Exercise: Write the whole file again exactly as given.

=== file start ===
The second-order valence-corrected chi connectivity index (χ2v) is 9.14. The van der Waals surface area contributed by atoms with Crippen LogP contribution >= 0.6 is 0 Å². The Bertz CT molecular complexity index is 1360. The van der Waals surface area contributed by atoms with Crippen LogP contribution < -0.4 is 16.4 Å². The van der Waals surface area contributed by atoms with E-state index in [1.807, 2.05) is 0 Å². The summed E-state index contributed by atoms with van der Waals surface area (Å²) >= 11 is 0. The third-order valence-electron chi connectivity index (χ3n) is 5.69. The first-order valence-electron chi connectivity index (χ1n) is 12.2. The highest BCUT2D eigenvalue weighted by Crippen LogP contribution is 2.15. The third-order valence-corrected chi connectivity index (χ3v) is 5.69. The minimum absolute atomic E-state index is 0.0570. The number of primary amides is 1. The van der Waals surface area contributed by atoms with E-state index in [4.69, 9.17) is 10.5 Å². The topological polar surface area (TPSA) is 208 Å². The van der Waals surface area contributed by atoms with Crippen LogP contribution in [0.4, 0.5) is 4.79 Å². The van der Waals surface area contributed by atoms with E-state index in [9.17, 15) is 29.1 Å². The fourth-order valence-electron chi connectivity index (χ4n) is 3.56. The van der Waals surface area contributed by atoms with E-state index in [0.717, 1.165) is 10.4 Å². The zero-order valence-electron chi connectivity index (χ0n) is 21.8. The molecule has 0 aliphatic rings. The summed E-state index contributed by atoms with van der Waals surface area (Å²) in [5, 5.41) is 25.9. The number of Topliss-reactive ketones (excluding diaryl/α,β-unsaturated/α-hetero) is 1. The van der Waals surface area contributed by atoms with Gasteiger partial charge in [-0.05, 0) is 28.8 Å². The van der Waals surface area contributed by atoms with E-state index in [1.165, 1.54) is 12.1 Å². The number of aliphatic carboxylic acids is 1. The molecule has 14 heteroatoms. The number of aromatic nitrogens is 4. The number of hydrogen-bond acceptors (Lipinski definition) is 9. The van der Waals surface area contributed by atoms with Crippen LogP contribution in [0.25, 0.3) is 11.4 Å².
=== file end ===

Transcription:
The second-order valence-corrected chi connectivity index (χ2v) is 9.14. The van der Waals surface area contributed by atoms with Crippen LogP contribution >= 0.6 is 0 Å². The Bertz CT molecular complexity index is 1360. The van der Waals surface area contributed by atoms with Crippen LogP contribution < -0.4 is 16.4 Å². The van der Waals surface area contributed by atoms with E-state index in [1.807, 2.05) is 0 Å². The summed E-state index contributed by atoms with van der Waals surface area (Å²) >= 11 is 0. The third-order valence-electron chi connectivity index (χ3n) is 5.69. The first-order valence-electron chi connectivity index (χ1n) is 12.2. The highest BCUT2D eigenvalue weighted by Crippen LogP contribution is 2.15. The third-order valence-corrected chi connectivity index (χ3v) is 5.69. The minimum absolute atomic E-state index is 0.0570. The number of primary amides is 1. The van der Waals surface area contributed by atoms with E-state index in [4.69, 9.17) is 10.5 Å². The topological polar surface area (TPSA) is 208 Å². The van der Waals surface area contributed by atoms with Crippen LogP contribution in [0.4, 0.5) is 4.79 Å². The van der Waals surface area contributed by atoms with E-state index in [9.17, 15) is 29.1 Å². The fourth-order valence-electron chi connectivity index (χ4n) is 3.56. The van der Waals surface area contributed by atoms with E-state index in [0.717, 1.165) is 10.4 Å². The zero-order valence-electron chi connectivity index (χ0n) is 21.8. The molecule has 0 aliphatic rings. The summed E-state index contributed by atoms with van der Waals surface area (Å²) in [5, 5.41) is 25.9. The number of Topliss-reactive ketones (excluding diaryl/α,β-unsaturated/α-hetero) is 1. The van der Waals surface area contributed by atoms with Gasteiger partial charge in [-0.05, 0) is 28.8 Å². The van der Waals surface area contributed by atoms with E-state index in [1.165, 1.54) is 12.1 Å². The number of aliphatic carboxylic acids is 1. The molecule has 14 heteroatoms. The number of aromatic nitrogens is 4. The number of hydrogen-bond acceptors (Lipinski definition) is 9. The van der Waals surface area contributed by atoms with Crippen LogP contribution in [0.25, 0.3) is 11.4 Å².